© 2015 APMIS. Published by John Wiley & Sons Ltd.

KEYWORDS:

Toxoplasma gondii ; Dendritic cells; immune response; tumor
PMID:
26152792
[PubMed - as supplied by publisher]

Integration of RNA-seq and proteomics data with genomics for improved genome annotation in Apicomplexan Parasites

2015 Jul 7. doi: 10.1002/pmic.201500253. [Epub ahead of print]
 
 
While high quality genomic sequence data is available for many pathogenic organisms, the corresponding gene annotations are often plagued with inaccuracies that can hinder research that utilizes such genomic data. Experimental validation of gene models is clearly crucial in improving such gene annotations; the field of proteogenomics is an emerging area of research wherein proteomic data is applied to testing and improving genetic models. Krishna et al [Proteomics 2015, 00, 1-11] investigated whether incorporation of RNA-seq data into proteogenomics analyses can contribute significantly to validation studies of genome annotation, in two important parasitic organisms Toxoplasma gondii and Neospora caninum. They applied a systematic approach to combine new and previously published proteomics data from T. gondii and N. caninum with transcriptomics data, leading to substantially improved gene models for these organisms. This study illustrates the importance of incorporating experimental data from both proteomics and RNA-seq studies into routine genome annotation protocols. This article is protected by copyright. All rights reserved.
This article is protected by copyright. All rights reserved.

KEYWORDS:

Apicomplexa; Neospora; Proteogenomics; Proteomics; Protozoa; Toxoplasma
PMID:
26152714
[PubMed - as supplied by publisher]

Friday, July 03, 2015

toxoMine: an integrated omics data warehouse for Toxoplasma gondii systems biology research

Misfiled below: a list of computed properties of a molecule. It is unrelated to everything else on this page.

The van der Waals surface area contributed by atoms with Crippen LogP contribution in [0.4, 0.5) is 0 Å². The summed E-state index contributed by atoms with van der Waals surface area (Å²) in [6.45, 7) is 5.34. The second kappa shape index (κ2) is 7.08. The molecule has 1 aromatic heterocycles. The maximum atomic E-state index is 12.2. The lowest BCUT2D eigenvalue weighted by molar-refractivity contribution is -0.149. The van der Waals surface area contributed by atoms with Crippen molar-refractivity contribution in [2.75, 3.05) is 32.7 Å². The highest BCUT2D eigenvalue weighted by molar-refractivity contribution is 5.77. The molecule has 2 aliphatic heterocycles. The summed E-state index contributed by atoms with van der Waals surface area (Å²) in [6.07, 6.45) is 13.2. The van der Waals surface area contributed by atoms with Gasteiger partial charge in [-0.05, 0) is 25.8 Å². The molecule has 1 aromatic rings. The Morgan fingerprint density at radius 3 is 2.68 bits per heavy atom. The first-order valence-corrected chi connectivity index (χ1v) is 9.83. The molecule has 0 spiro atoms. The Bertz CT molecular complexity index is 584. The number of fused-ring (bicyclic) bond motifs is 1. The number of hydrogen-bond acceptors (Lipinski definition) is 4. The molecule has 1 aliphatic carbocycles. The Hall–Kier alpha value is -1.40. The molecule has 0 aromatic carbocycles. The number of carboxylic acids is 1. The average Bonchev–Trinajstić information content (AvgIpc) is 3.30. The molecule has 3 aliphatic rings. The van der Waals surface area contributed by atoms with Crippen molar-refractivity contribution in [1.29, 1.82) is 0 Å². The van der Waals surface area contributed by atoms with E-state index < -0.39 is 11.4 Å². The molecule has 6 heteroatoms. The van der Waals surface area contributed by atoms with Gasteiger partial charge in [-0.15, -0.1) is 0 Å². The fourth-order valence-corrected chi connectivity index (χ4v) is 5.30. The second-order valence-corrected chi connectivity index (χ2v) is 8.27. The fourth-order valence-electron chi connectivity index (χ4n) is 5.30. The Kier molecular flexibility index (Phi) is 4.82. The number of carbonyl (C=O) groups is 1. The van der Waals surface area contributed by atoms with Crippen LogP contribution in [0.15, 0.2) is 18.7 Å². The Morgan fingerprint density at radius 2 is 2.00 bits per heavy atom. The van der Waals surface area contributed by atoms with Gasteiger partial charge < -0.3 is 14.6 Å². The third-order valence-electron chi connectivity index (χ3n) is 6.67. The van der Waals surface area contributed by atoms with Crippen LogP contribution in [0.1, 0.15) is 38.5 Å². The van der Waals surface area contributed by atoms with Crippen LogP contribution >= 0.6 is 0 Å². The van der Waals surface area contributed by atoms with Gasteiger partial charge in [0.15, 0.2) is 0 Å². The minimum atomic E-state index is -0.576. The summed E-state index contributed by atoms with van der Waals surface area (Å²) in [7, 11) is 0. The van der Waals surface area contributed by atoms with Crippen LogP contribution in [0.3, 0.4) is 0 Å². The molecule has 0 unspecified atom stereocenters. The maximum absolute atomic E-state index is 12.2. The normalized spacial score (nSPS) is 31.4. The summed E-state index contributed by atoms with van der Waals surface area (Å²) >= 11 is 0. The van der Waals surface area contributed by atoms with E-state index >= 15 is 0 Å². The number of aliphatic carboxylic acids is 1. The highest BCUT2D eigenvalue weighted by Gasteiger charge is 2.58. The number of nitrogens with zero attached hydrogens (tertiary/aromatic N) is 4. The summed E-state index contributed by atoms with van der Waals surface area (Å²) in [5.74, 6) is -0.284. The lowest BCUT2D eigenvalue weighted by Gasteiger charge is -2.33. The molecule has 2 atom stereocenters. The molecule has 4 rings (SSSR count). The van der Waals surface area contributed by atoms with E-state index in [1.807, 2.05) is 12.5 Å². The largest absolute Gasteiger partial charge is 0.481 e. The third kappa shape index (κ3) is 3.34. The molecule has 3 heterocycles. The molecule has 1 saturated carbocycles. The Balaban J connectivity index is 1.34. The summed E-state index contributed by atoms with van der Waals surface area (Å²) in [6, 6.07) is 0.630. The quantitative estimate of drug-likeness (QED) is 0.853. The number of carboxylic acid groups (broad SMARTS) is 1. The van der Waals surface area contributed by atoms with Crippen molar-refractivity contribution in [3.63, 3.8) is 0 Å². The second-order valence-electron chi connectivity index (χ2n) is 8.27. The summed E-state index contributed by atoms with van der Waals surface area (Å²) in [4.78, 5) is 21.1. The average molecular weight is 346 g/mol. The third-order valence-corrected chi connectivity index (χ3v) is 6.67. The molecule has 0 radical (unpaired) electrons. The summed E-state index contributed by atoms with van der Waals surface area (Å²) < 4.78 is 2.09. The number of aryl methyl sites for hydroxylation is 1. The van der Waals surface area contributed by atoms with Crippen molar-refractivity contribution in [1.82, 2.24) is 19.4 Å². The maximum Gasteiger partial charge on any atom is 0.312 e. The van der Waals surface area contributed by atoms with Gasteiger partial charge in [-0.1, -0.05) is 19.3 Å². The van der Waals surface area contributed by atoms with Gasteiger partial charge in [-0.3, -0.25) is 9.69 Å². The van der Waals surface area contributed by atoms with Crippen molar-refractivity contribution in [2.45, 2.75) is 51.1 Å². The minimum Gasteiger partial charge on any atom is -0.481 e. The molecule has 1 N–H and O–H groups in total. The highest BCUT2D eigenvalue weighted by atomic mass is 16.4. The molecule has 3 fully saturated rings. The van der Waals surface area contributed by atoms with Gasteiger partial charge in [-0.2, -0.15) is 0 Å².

2015 Jun 30;2015. pii: bav066. doi: 10.1093/database/bav066. Print 2015.

Abstract

Toxoplasma gondii (T. gondii) is an obligate intracellular parasite that must monitor for changes in the host environment and respond accordingly; however, it is still not fully known which genetic or epigenetic factors are involved in regulating virulence traits of T. gondii. There are on-going efforts to elucidate the mechanisms regulating the stage transition process via the application of high-throughput epigenomics, genomics and proteomics techniques. Given the range of experimental conditions and the typical yield from such high-throughput techniques, a new challenge arises: how to effectively collect, organize and disseminate the generated data for subsequent data analysis. Here, we describe toxoMine, which provides a powerful interface to support sophisticated integrative exploration of high-throughput experimental data and metadata, providing researchers with a more tractable means toward understanding how genetic and/or epigenetic factors play a coordinated role in determining pathogenicity of T. gondii. As a data warehouse, toxoMine allows integration of high-throughput data sets with public T. gondii data. toxoMine is also able to execute complex queries involving multiple data sets with straightforward user interaction. Furthermore, toxoMine allows users to define their own parameters during the search process that gives users near-limitless search and query capabilities. The interoperability feature also allows users to query and examine data available in other InterMine systems, which would effectively augment the search scope beyond what is available to toxoMine. toxoMine complements the major community database ToxoDB by providing a data warehouse that enables more extensive integrative studies for T. gondii. Given all these factors, we believe it will become an indispensable resource to the greater infectious disease research community.Database URL: http://toxomine.org. 
© The Author(s) 2015. Published by Oxford University Press.
PMID:
 
26130662
 
[PubMed - in process] 

Wednesday, July 01, 2015

Role of CD4+Foxp3+ regulatory T cells in protection induced by a live, attenuated, replicating Type-I vaccine strain of Toxoplasma

2015 Jun 29. pii: IAI.00217-15. [Epub ahead of print]